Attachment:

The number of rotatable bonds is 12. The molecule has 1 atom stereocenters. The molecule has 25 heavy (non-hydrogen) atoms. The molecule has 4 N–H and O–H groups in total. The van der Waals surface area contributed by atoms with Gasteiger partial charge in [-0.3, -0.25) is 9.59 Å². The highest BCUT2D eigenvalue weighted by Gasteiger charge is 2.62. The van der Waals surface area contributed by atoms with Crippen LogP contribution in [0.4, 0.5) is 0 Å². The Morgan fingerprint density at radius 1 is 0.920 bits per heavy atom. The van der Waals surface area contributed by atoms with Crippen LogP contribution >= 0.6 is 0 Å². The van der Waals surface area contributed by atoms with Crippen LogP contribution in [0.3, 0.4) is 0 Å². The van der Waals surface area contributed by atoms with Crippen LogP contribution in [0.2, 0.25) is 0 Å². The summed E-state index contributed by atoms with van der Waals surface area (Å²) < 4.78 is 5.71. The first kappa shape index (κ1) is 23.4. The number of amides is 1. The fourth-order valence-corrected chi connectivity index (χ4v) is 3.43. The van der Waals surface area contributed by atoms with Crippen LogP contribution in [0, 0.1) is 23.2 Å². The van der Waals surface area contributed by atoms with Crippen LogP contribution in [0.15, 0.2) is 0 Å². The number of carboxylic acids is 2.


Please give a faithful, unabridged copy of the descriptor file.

The number of rotatable bonds is 12. The molecule has 1 atom stereocenters. The molecule has 25 heavy (non-hydrogen) atoms. The molecule has 4 N–H and O–H groups in total. The van der Waals surface area contributed by atoms with Gasteiger partial charge in [-0.3, -0.25) is 9.59 Å². The highest BCUT2D eigenvalue weighted by Gasteiger charge is 2.62. The van der Waals surface area contributed by atoms with Crippen LogP contribution in [0.4, 0.5) is 0 Å². The Morgan fingerprint density at radius 1 is 0.920 bits per heavy atom. The van der Waals surface area contributed by atoms with Crippen LogP contribution >= 0.6 is 0 Å². The van der Waals surface area contributed by atoms with Crippen LogP contribution in [0.3, 0.4) is 0 Å². The van der Waals surface area contributed by atoms with Crippen LogP contribution in [0.2, 0.25) is 0 Å². The summed E-state index contributed by atoms with van der Waals surface area (Å²) < 4.78 is 5.71. The first kappa shape index (κ1) is 23.4. The number of amides is 1. The fourth-order valence-corrected chi connectivity index (χ4v) is 3.43. The van der Waals surface area contributed by atoms with Crippen LogP contribution in [0, 0.1) is 23.2 Å². The van der Waals surface area contributed by atoms with Crippen LogP contribution in [0.15, 0.2) is 0 Å². The number of carboxylic acids is 2.